A 99 x 73 mm view showing the steam engine and carriages leaving Port Bell for Kampala. This ‘monorail’ was ordered (at a cost of about £3000) by Sir Henry Hesketh Bell and was intended for use until proper road and rail facilities could be established. The monorail was first tested on 22nd April 1908 and this photograph may well have been taken on its trial run. [17]


  1. Adrian S. Garner; Monorails of the 19th Century; Lightmoor Press, Lydney 2011; p226
  2. Ibid.; p227.
  3. Ibid.; p227.
  4. Ibid.; p230.
  5. Ibid.; p229.
  6. Ibid.; p233.
  7. Ibid.; p233.
  8. W.J. Peal & J. Crompton; ‘The Luzira-Kampala Monorail’; Uganda Journal, Volume 33, Part 1, 1969, p88-89; accessed via https://www.wdl.org/en/item/13781/view/1/96, on 27th February 2019.
  9. The Imperial Gazetteer of India. Volume 20, p44; accessed via https://dsal.uchicago.edu, on 27th February 2019.
  10. Mumbai gawks as train chugs overhead; https://m.telegraphindia.com/india/mumbai-gawks-as-train-chugs-overhead-september-start-on-track-for-indias-first-monorail/cid/332693#.UT3OENZgfSg, 19th February 2013, accessed on 27th February 2019.
  11. https://en.m.wikipedia.org/wiki/Patiala_State_Monorail_Trainways, quoting Cassell’s Railways of the World By Frederick Arthur Ambrose Talbot, 1924 edition; accessed on 28th February 2019.
  12. https://en.m.wikipedia.org/wiki/Patiala_State_Monorail_Trainways, quoting “Sands of Time” (PDF). Newsletter of Tata Central Archives. Tata. V (1): 5–6th January 2006. Archived from the original (PDF) on 19th July 2008; accessed on 28th February 2019.
  13. https://en.wikipedia.org/wiki/Top_Station, accessed on 28th February 2019.
  14. https://pazhayathu.blogspot.com/2009/11/1924-single-railmonorail-railway-at.html, accessed on 28th February 2019.
  15. https://en.wikisource.org/wiki/1911_Encyclop%C3%A6dia_Britannica/Uganda, accessed on 28th February 2019.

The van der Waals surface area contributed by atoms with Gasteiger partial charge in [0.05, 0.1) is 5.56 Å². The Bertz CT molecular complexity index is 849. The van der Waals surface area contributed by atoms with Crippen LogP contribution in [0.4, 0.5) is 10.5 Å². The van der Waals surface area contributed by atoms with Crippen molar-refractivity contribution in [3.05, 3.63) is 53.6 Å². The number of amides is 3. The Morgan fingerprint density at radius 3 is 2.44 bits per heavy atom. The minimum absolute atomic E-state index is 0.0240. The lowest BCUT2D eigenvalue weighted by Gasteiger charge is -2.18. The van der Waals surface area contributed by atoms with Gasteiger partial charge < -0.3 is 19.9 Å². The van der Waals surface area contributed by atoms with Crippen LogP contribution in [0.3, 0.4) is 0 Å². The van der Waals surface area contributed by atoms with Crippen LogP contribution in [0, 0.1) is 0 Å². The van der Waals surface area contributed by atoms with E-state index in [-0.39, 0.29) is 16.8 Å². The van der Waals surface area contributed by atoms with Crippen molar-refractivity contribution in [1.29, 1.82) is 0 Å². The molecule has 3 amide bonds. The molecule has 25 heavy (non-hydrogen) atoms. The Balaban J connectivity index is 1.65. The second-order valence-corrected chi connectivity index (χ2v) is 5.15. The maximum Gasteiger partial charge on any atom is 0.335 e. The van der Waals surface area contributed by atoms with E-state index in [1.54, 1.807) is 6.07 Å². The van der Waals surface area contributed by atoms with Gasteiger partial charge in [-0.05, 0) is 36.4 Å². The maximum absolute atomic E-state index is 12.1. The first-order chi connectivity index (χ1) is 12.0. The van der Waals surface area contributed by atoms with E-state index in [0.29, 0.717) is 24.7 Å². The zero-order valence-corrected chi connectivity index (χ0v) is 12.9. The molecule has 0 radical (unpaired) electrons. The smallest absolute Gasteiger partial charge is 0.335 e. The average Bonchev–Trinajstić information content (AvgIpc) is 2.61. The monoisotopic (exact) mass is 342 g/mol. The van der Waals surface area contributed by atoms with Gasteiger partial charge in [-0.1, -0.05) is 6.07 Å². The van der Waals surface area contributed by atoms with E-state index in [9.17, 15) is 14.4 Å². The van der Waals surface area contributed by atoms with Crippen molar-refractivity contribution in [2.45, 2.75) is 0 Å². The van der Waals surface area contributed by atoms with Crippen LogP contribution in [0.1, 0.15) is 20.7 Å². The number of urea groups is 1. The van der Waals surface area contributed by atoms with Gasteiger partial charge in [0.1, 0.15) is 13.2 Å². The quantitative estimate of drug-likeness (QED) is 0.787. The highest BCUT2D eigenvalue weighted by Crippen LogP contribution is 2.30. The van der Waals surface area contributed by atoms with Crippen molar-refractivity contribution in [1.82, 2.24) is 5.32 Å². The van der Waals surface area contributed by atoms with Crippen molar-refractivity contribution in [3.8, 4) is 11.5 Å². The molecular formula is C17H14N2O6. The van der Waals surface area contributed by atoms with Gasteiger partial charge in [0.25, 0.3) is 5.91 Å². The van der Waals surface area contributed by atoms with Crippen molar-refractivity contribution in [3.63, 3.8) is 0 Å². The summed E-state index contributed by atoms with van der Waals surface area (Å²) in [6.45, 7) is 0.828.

16. The Monorail from Port Bell to Kampala, 1906 – 1909, GBR/0115/RCS/Y3011G/5. Cambridge University Library. https://archivesearch.lib.cam.ac.uk/repositories/2/archival_objects/205595, accessed December 17, 2022.
  17. Tractor and monorail leaving Port Bell from Kampala, 1908-04-22, GBR/0115/RCS/Y3045C/18. Cambridge University Library. https://archivesearch.lib.cam.ac.uk/repositories/2/archival_objects/177108, accessed December 17, 2022.

4 thoughts on “A Monorail in Kampala?

  1. Thomas Kautzor

    Neil Robinson’s African atlas shows the Kampala-Luzira monorail as having operated from 1909 to c1912.

    In Africa, he also lists the well-known Lartigue monorail between Oran and Damesne (42 km) in Algeria and the Kanaka forest monorail in Mauritius.

  2. rogerfarnworth Post author

    Thanks Thomas. 🙂

    I’ve spent a bit of time reading about the Lartigue Monorails and highlighted them once again in a recent book review of Adrian Garner’s book. I was unaware of the Kanaka Forest monorail in Mauritius. Something for me to investigate.
    Might you be able to point me to some links to the story of that monorail?

    Best wishes


    1. Thomas Kautzor

      Hello Roger, I don’t know anything about it except for the mention in the atlas, with no further information except that it was freight-only.

      Best wishes, Thomas.

  3. Pingback: The West Clare revisited – Hyde Park Now